Everything is crazy right now. There’s no toilet paper anywhere and people are being spit on for being Asian. “Life Kit” by NPR is a bite-size podcast that takes on tough topics and combines them with self-care and produces episodes in a easily digestible manner. Each episode is about 15 minutes and covers topics like how to start exercising or how to tell the difference between allergy symptoms and COVID-19. Past episodes cover things like how to navigate birth control and whether or not you should date your co-worker. It’s fun and answers a lot of questions you’ve probably had but were too afraid to ask. — Sayaka
Sure, the leaked interview of Hillary Clinton bad-mouthing Bernie Sanders (“Nobody likes him”) that teased this four-part documentary did not land well. But in this suspended election year, the story of the thwarted 2016 candidate makes for riveting quarantine viewing. While Hillary gives its subject a pass on her track record of neoliberal warmongering, it does deliver some insight into how decades of mistreatment by hacky journalists and kooky conspiracy theorists prodded her to manufacture a guarded persona that ultimately no one believed. — Jordan Green
RiverRun International Film Festival may be canceled or postponed, but they’re curating a list of stream-able films through their website, riverrunfilm.com, during the dates of this year’s fest, March 26-April 5. Find out more on their website, riverrunfilm.com. — Brian
“The Plot Against America” (HBO)
David Simon, of “The Wire” and “Treme,” among other projects, brings a new HBO series based on Philip Roth’s novel of the same name. It’s an alternate history exploring what might have happened if Charles Lindbergh had become president during the run-up to World War II. You can’t binge this one — just one episode a week — but I’ve already watched the pilot and I’m hooked. — Brian
Ars Technica’s “War Stories” (YouTube)
This series by Ars Technica shines a light on the inner workings of the gaming industry from concept to what we experience in our homes. “War Stories” covers the behind-the-scenes trials and tribulations that took place to create some the biggest video games in the industry. Eaach episode lasts anywhere from 10 to 20 minutes and covers all the stages from proof of concept to sound design to the official release. Fun and enlightening, the YouTube show offers hours of insight for folks who are interested in the process of game design and production. — Rob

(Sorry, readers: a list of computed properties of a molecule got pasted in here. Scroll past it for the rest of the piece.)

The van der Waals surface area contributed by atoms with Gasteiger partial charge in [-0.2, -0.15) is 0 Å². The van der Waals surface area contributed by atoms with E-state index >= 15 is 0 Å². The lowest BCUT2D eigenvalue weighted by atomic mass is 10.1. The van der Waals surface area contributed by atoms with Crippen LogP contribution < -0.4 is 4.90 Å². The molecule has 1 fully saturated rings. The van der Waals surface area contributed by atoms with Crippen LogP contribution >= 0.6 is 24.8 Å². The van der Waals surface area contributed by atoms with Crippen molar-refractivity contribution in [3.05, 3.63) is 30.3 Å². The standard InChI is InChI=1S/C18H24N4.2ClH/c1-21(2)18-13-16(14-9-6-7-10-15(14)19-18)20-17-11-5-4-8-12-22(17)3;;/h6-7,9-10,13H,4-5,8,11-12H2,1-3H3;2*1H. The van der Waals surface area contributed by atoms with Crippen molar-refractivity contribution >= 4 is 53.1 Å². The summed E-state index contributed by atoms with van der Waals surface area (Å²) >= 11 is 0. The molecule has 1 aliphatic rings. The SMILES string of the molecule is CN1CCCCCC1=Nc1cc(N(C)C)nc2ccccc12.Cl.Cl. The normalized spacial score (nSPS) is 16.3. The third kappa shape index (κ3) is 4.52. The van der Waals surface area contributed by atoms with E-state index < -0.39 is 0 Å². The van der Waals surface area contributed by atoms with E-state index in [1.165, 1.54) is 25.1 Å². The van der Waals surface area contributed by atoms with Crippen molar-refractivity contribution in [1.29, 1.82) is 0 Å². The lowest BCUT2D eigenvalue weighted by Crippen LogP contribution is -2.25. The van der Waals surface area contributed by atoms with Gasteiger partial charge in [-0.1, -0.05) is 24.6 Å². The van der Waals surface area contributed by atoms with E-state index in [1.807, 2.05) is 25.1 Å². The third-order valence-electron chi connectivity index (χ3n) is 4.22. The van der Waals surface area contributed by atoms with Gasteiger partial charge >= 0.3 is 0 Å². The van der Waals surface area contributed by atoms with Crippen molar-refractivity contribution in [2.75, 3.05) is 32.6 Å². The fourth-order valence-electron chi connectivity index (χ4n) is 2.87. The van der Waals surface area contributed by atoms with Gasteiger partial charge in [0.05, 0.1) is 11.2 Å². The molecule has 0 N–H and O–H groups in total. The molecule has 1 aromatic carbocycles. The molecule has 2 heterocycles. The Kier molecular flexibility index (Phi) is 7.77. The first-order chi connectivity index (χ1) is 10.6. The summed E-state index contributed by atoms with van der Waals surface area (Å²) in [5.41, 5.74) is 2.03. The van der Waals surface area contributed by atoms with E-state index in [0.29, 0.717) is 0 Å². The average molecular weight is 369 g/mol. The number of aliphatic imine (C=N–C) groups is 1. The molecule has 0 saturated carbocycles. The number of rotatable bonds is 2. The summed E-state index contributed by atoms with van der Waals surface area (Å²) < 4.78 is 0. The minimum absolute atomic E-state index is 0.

“Slave to the Grind” (YouTube)
This free documentary covers 35 years of noise and influence. Blast beats, chainsaw guitars, growls in furious bursts, this film covers how the underground genre, grindcore, has made an impact on other genres like metal, punk and even electronic music. Catch it on YouTube. — Rob
Lucky Ones by Alex McMurray
My favorite living New Orleans artist is something of an sleeper for people who don’t live in the Crescent City, but locals have known about Alex McMurray ever since he played lead guitar in the Vince Berman Trio way back in the late 1980s. He’s sort of a mix between Tom Waits, Randy Newman and Warren Zevon — poignant, dark, intensely musical. He began livestreaming last night on Facebook, and he’s got a recent album that I plan on buying this week. You can find all his stuff at alexmcmurray.com. — Brian